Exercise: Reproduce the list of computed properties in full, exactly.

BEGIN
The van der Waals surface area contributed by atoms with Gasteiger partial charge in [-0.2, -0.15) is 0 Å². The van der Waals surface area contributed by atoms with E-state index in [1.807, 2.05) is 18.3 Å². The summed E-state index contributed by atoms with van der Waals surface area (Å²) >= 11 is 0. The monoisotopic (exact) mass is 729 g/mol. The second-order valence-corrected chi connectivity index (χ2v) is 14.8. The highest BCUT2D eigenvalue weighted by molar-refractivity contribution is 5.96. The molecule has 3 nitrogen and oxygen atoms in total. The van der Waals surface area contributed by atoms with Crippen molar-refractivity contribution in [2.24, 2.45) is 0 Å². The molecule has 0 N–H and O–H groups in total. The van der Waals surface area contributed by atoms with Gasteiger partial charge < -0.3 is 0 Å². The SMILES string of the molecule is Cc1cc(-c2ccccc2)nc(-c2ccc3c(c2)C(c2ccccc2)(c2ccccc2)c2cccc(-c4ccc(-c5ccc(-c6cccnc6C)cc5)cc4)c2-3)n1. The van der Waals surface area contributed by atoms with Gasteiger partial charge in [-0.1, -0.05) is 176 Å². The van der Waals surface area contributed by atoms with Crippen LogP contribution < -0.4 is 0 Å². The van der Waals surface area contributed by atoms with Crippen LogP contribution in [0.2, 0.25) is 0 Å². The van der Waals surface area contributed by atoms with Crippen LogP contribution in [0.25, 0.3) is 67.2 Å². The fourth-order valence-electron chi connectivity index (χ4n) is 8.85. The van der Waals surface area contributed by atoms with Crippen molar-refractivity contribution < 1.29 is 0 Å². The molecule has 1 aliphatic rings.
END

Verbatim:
The van der Waals surface area contributed by atoms with Gasteiger partial charge in [-0.2, -0.15) is 0 Å². The van der Waals surface area contributed by atoms with E-state index in [1.807, 2.05) is 18.3 Å². The summed E-state index contributed by atoms with van der Waals surface area (Å²) >= 11 is 0. The monoisotopic (exact) mass is 729 g/mol. The second-order valence-corrected chi connectivity index (χ2v) is 14.8. The highest BCUT2D eigenvalue weighted by molar-refractivity contribution is 5.96. The molecule has 3 nitrogen and oxygen atoms in total. The van der Waals surface area contributed by atoms with Crippen molar-refractivity contribution in [2.24, 2.45) is 0 Å². The molecule has 0 N–H and O–H groups in total. The van der Waals surface area contributed by atoms with Gasteiger partial charge < -0.3 is 0 Å². The SMILES string of the molecule is Cc1cc(-c2ccccc2)nc(-c2ccc3c(c2)C(c2ccccc2)(c2ccccc2)c2cccc(-c4ccc(-c5ccc(-c6cccnc6C)cc5)cc4)c2-3)n1. The van der Waals surface area contributed by atoms with Gasteiger partial charge in [-0.1, -0.05) is 176 Å². The van der Waals surface area contributed by atoms with Crippen LogP contribution < -0.4 is 0 Å². The van der Waals surface area contributed by atoms with Crippen LogP contribution in [0.2, 0.25) is 0 Å². The van der Waals surface area contributed by atoms with Crippen LogP contribution in [0.25, 0.3) is 67.2 Å². The fourth-order valence-electron chi connectivity index (χ4n) is 8.85. The van der Waals surface area contributed by atoms with Crippen molar-refractivity contribution < 1.29 is 0 Å². The molecule has 1 aliphatic rings.